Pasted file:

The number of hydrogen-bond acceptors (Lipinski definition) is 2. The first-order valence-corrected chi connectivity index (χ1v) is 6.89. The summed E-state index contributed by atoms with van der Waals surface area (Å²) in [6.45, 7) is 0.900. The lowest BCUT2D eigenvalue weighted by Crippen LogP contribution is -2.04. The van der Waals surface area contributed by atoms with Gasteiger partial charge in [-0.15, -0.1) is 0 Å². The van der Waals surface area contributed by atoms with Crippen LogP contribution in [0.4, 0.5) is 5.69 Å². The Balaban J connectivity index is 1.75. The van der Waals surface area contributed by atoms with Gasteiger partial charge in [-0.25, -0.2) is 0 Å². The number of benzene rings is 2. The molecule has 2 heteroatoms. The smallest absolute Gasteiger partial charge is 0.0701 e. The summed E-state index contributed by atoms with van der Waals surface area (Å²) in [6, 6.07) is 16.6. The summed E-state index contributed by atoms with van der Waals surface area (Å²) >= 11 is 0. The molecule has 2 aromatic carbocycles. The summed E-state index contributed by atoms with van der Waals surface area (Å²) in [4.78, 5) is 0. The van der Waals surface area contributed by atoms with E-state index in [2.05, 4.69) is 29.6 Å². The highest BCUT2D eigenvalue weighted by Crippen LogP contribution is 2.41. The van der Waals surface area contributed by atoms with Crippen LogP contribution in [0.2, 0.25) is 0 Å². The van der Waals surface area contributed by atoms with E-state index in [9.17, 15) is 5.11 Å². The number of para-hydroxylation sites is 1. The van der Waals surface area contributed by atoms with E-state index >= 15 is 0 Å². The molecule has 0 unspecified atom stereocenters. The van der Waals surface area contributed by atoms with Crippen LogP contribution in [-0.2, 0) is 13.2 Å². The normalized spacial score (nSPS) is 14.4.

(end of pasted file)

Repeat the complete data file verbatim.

The number of hydrogen-bond acceptors (Lipinski definition) is 2. The first-order valence-corrected chi connectivity index (χ1v) is 6.89. The summed E-state index contributed by atoms with van der Waals surface area (Å²) in [6.45, 7) is 0.900. The lowest BCUT2D eigenvalue weighted by Crippen LogP contribution is -2.04. The van der Waals surface area contributed by atoms with Gasteiger partial charge in [-0.15, -0.1) is 0 Å². The van der Waals surface area contributed by atoms with Crippen LogP contribution in [0.4, 0.5) is 5.69 Å². The Balaban J connectivity index is 1.75. The van der Waals surface area contributed by atoms with Gasteiger partial charge in [-0.25, -0.2) is 0 Å². The number of benzene rings is 2. The molecule has 2 heteroatoms. The smallest absolute Gasteiger partial charge is 0.0701 e. The summed E-state index contributed by atoms with van der Waals surface area (Å²) in [6, 6.07) is 16.6. The summed E-state index contributed by atoms with van der Waals surface area (Å²) >= 11 is 0. The molecule has 2 aromatic carbocycles. The summed E-state index contributed by atoms with van der Waals surface area (Å²) in [4.78, 5) is 0. The van der Waals surface area contributed by atoms with E-state index in [2.05, 4.69) is 29.6 Å². The highest BCUT2D eigenvalue weighted by Crippen LogP contribution is 2.41. The van der Waals surface area contributed by atoms with Crippen LogP contribution in [0.2, 0.25) is 0 Å². The van der Waals surface area contributed by atoms with E-state index in [9.17, 15) is 5.11 Å². The number of para-hydroxylation sites is 1. The van der Waals surface area contributed by atoms with E-state index >= 15 is 0 Å². The molecule has 0 unspecified atom stereocenters. The van der Waals surface area contributed by atoms with Crippen LogP contribution in [-0.2, 0) is 13.2 Å². The normalized spacial score (nSPS) is 14.4.